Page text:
The recent explosion of the Space X rocket at Cape Canaveral last week has been a subject of both shock and curiosity. Elon Musk has revolutionized the electric car industry has now set his sights much higher, using his company Space X to offer the first commercialized space flights, something that Virgin Galactic's Richard Branson has been attempting to do for years. And for those of you who don't believe there's a market for that sort of thing, you couldn't be more wrong. People have actually already purchased tickets for the first commercial space flight . . . whenever that might happen.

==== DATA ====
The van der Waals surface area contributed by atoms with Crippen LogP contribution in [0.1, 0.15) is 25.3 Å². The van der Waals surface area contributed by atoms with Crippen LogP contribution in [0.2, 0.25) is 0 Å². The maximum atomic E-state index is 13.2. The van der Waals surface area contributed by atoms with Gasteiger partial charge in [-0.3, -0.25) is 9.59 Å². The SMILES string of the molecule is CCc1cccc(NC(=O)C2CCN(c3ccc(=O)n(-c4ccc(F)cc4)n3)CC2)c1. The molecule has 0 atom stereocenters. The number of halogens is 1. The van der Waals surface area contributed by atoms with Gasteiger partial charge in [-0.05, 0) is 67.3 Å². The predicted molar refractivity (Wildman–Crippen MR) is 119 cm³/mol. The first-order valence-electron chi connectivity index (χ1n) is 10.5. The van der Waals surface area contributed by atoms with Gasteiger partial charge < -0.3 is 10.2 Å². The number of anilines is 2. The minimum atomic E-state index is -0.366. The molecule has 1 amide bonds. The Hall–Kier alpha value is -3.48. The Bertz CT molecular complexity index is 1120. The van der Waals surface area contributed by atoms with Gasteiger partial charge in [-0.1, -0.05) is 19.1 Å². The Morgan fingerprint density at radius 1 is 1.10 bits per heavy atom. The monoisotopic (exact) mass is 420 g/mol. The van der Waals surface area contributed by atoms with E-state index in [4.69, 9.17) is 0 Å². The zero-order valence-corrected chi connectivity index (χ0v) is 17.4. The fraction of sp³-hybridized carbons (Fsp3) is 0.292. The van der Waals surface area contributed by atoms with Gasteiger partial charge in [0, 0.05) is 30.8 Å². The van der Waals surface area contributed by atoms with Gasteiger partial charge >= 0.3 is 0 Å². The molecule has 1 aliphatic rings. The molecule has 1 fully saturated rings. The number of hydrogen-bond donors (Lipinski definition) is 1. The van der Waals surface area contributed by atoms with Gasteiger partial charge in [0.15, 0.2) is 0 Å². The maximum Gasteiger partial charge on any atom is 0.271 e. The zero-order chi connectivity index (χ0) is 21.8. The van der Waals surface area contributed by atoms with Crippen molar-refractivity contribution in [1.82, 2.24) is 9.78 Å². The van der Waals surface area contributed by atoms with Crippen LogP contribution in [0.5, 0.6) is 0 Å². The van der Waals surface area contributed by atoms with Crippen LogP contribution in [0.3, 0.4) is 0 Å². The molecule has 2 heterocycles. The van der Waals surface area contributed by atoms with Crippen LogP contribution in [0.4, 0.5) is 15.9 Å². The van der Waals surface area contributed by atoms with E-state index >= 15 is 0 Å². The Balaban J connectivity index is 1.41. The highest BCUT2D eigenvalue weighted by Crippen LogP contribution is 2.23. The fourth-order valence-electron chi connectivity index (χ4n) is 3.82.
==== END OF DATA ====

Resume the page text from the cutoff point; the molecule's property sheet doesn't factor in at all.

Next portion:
The unexpected loss of the Space X rocket last week was allegedly caused by a routine systems check that had gone wrong and ended in the loss of a $200 million Amos-6 satellite built by an Israel-based company called SpaceCom, which was meant to be used by Facebook Inc to provide Internet service to fourteen countries in Africa.
And then there was Space X's Falcon 9, which was scheduled to launch two days later, but instead combusted and costed three major companies millions of dollars.
One accident happens, but when two happen, it starts to look suspicious.
Read the two prevailing theories on the next page.